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  • 5 things to make of household savings

    Can there be a successful growing economy without money? No. To grow, you need to invest. And for that, you need to save first. Even in the larger scope of things, it is important that individuals save.

    This is why experts often consider household savings as an important macroeconomic indicator.

    Here are five things to know about household savings in India:

    Here are 5 important takeaways:

  • Household savings on the rise :

    The Gross Financial Savings (GFS) increased for the first time in six years in India, according to Reserve Bank of India (RBI) data. Statistics reveal that Indians saved about 10.9% of the total Gross Domestic Product in FY16. GDP is a measure of the economy. This is a rise from the 10.1% last year. However, this is still lower than the average GFS rate of 14.4% in the decade ending FY11.

  • How households saved :

    They saved in three ways. People invested more in the capital markets, specifically shares and debentures. They also preferred to invest in government deposits—there has been an increase in investments in government schemes over the past year. But the most common method of saving was holding cash. In fact, 13.5% of the total savings is in the form of cash and currency. This is the highest since 1990.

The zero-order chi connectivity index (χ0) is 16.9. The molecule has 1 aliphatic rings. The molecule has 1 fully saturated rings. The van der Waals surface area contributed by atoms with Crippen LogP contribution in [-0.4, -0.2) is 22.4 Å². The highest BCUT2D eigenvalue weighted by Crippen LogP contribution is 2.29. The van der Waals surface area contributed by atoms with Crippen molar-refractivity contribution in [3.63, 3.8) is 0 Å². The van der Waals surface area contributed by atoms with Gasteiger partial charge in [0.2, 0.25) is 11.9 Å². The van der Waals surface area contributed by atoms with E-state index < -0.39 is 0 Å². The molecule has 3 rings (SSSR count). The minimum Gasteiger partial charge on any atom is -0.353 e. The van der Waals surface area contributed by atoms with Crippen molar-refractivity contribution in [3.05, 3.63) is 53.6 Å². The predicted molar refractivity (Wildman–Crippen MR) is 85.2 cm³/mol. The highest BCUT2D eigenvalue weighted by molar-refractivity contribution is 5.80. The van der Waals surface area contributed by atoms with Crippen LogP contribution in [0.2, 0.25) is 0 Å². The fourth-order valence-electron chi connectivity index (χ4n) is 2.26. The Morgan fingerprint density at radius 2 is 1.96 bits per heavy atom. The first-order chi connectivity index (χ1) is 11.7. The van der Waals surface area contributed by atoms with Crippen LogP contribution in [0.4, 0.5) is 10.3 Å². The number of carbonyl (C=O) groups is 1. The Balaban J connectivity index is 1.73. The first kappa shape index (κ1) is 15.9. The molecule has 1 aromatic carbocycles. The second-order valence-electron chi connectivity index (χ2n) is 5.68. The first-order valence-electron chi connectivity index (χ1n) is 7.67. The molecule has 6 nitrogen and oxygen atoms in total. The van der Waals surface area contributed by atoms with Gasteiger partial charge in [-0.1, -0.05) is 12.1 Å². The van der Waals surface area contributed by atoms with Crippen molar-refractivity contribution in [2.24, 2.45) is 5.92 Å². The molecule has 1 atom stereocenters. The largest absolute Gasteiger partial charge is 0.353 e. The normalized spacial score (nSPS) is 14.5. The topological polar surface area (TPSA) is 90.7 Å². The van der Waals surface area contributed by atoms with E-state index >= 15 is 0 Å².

• Liabilities increase too :

    Yes, savings increased in FY16. However, when you net that with the change in liabilities, you will find that the Net Financial Savings did not see much change. NFS, thus, increased only marginally to 7.8% of the GDP from 7.6% in FY15. This is mainly because people also borrowed more money. Liabilities for the period jumped to 3.1% of the GDP from 2.6% earlier. The good news is that the net increase in savings is still the highest in the past 5 years.

  • More savings in future :

    Yes, savings is at a high point in the past few years, but it’s not the end. It’s likely to increase further going on. Reports suggest that there has been a considerable increase in bank deposits in the first five months of the current financial year. Likewise, exposure to the capital markets also seems to be stronger. All this reflects a positive trend for Indian household savings.

  • What this means for the economy :

    How much you save matters to the economy and its growth. This is because, your savings—and those of other individuals—are a good source of capital for companies and institutions. This money is often reused to create additional investments, plan new projects, expanding businesses, and so on. And this investment can happen only if people have savings to begin with. The new investments, then, help the economy grow. So, an increase in household savings and investments is considered a positive sign for the economy.

    • You can read the RBI annual report on household financial savings here : Read more

    • Indians are increasingly preferring mutual funds over conventional savings options : Read more

  • Rs 91,800 crore

    Indians bought shares and debentures worth a whopping Rs 91,800 crore in FY16. This amounts to 0.7% of the total GDP. What’s more worth noticing is that this is the highest amount of money invested in the capital markets since 1950! This shows that Indians are finally warming up to financial products.